The subject of pedophile priests in the Catholic Church merits a serious play, but James McLindon's "Dusk," although certainly well-intentioned, doesn't entirely succeed as a drama for a couple of reasons.
The subject of pedophile priests in the Catholic Church merits a serious play, but James McLindon’s “Dusk,” although certainly well-intentioned, doesn’t entirely succeed as a drama for a couple of reasons.
First, regrettably, is the simple fact that the story no longer has surprise or shock value. Today, this story needs strong writing to make its case.
Unfortunately, although there are some sharp moments, overall the play is clumsy, with at least one character whose actions don’t ring true. Grove Theater Center’s presentation of the show, however, is solid, with Kevin Cochran’s direction smooth and the talented cast members doing their best.
In April 2000, Marie (Jane Macfie) is waiting. She’s been waiting for a long time, ever since her son committed suicide. In his youth, he was molested by a priest, and he never recovered from the trauma.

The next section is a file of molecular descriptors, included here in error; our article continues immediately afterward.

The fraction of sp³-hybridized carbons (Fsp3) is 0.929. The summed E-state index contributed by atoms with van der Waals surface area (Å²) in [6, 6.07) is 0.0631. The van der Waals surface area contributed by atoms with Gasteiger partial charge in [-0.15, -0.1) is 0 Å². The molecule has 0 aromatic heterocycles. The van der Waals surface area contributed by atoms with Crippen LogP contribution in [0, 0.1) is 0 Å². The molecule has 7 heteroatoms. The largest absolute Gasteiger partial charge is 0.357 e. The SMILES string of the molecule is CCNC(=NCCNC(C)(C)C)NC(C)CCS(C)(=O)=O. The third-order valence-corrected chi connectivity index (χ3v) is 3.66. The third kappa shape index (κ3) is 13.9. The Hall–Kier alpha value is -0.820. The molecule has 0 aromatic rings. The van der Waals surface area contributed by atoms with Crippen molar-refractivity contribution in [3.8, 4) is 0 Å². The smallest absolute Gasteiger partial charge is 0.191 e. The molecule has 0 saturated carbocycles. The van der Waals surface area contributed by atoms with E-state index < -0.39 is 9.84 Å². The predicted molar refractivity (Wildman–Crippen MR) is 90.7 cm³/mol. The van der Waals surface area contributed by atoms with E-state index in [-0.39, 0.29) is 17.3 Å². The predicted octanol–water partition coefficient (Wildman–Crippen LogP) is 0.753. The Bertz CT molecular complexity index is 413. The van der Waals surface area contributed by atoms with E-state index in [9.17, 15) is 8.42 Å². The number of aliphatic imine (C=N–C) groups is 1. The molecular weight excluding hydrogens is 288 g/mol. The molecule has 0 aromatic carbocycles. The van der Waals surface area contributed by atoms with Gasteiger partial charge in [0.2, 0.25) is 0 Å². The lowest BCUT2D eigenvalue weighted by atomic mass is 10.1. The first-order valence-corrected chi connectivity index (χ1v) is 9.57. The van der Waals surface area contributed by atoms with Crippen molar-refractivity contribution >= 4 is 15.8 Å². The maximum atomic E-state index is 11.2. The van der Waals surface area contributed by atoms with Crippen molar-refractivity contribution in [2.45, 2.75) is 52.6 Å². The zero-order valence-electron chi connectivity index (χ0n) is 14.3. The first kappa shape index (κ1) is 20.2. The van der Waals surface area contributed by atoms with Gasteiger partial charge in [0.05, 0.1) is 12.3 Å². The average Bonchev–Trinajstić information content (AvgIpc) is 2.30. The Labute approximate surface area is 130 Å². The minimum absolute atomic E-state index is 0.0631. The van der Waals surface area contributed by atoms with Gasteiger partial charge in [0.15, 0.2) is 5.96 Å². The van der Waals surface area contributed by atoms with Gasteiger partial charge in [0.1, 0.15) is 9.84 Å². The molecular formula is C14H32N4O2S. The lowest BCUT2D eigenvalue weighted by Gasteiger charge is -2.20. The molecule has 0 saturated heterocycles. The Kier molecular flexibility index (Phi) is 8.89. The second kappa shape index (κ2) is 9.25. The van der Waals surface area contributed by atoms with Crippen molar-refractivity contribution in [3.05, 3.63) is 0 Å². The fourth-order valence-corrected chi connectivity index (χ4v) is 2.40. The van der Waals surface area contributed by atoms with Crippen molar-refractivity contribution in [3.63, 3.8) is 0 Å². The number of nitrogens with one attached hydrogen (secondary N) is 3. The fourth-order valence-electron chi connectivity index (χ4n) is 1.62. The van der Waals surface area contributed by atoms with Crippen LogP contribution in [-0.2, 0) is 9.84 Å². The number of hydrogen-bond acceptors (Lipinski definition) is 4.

Marie is waiting for a call from her lawyer regarding her case against the church. She isn’t so much interested in how much money she might receive as in getting an admission of guilt from the church, and, most importantly, an apology.
As she waits with her irascible mother, Nana (Patricia Place), she’s visited by her relative Father Terrence (Robert Dionne). He says he wants to help, but Nana doesn’t trust him.
Macfie is mostly fine as the exhausted Marie, although her reaction to finding her son’s body didn’t seem entirely credible.
Dionne is quite good as the complicated Terrence, but his character’s motivations simply aren’t believable as written. Place steals the show with a vivacious and hilarious perf, although this dirty-minded granny character is a bit of a cliche.
Finally, Jerry Hoffman brings an appropriately aggrieved gravitas to his role as Bishop Buckley, the one character in the piece who demonstrates the intelligence and subtlety that the rest of the show needs.
Leonard Ogden’s slanted set is homey and efficient, with the added symbolic value that the actors have to walk higher up to get to the church office, and higher still to get to Marie’s son’s grave